On Twitter, there were comments likening this recent incident at Kyoto University to the Tokyo University Popolo Incident. Furthermore, videos of people who seemed to be policemen being restrained and photographs of anti-riot vehicles awaiting orders in the area around the University were uploaded one after the other online. While there were a series of opinions critical of the police, with comments like “this is a serious infringement of the autonomy of the University”, there were also those who were critical of the students, saying “Obstructing officers in the line of duty? Aren’t they being confined?”

Moreover, there were also comments such as “Kyoto University was really a scary place after all. Those students should be studying!”; “The social climate is different from how it was back when the Tokyo University Popolo Incident happened, and I suppose the odds are against the students”. [Okazaki Hidetoo, Murata Takuya, Matsui Yuktaka]

Pictures from Naver Matome:








Comments from Twitter:


Even back when there were plentiful student movements in 1960 with the Anpo [US-Japan Security Treaty], there were lots of Kyoto University students who caught the eye of the old Secret Police and had their names put on the list. This incident makes me think of those days.


Wonder if something fun like this won’t happen at our university too…(someone else’s business).

けんとぉぉ↑↑ \177cm級/:

I only know about PoPoLoCrois.
And then and then?


And what happens when they hand over the police officers to the police? If those officers were found to have been doing an undercover investigation then that’s breaking and entering. Aren’t undercover investigations illegal?

Arai Kaoru:

All the videos of the Kyoto University students fighting with the secret police are funny. The best thing is that even if they get filmed they can’t set in motion any charges of obstructing officers in the line of duty.


There are loads of pictures on Naver.
I’m looking forward to the statement from the Police.


I was just wondering in what period of history did this happen. But nah, it was actually yesterday.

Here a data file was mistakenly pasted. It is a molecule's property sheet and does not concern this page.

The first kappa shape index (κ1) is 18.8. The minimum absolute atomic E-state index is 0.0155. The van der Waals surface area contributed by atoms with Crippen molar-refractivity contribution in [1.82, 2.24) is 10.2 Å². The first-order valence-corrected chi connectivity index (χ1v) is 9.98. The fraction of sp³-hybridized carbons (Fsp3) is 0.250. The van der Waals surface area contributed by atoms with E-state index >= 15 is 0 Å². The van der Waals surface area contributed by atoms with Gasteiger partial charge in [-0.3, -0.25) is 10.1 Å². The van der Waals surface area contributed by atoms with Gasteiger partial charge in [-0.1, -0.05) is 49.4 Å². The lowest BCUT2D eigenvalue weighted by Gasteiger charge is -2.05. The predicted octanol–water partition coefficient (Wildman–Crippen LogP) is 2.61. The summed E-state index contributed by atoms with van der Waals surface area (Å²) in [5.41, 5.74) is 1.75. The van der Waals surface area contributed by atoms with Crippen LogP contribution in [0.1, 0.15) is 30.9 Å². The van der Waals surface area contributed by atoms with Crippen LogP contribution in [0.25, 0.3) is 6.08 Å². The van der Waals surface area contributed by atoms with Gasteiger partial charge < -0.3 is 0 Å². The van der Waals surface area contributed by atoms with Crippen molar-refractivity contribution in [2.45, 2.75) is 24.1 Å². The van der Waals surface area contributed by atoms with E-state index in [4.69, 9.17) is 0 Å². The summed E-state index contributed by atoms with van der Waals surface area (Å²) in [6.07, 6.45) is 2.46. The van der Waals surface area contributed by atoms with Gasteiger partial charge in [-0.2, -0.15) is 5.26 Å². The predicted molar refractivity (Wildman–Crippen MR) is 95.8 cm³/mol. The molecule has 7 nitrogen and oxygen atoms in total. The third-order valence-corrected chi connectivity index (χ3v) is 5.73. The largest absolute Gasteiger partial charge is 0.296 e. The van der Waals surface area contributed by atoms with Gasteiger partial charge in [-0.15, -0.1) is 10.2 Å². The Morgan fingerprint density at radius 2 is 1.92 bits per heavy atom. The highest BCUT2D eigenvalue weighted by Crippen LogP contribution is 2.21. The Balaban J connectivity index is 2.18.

When I saw this I thought they were talking about November 4 years and years ago, but it was only yesterday!


Feel sorry for the people working at Kyoto University too.


Back when I was a student, right in front of the campus Okuma Lecture Hall, for some reason there was a tako-yaki stand. I remember that the guy who ran it had pretty sharp eyes, so the stand used to be called “Security Police Tako-Yaki”. . Wonder if he’s still there.

Kobayashi Isao:

There was quite a lot about this popping up on my timeline yesterday, but was it only me who kinda felt that seeing as it was Kyoto University this wasn’t really the kind of stuff that should be trending? Doesn’t this kind of thing happen much these days?


This actually happened!? I had no idea.


So they think they have autonomy, but they really don’t.
It’s a university after all.


I had no idea that the autonomy of the university was so powerful. [netizen puns on “kyodai”, which is an abbreviation for Kyoto Daigaku (university) but sounds the same as the word “kyodai” (powerful)].


Of course staff and students are going to get angry if the police come in without permission. I think it’s only right that they responded, and I’m surprised that there are people out there who don’t think that.


Hah, I’m not even going to talk about those amateur secret police who got caught out, but it’s deplorable that there are still people like that at Kyoto University. Guess at the end of the day left wing is left wing.

古川 賢太郎:

1) Had they been spies they wouldn’t have been carrying ID cards. 2) It’s illogical that even though Kyoto University is a public national university, the police can’t enter it (if you don’t want the police coming in, then make it a private school) 3) If you are going to participate in a demonstration where there’s a chance you’ll be arrested then be prepared for that.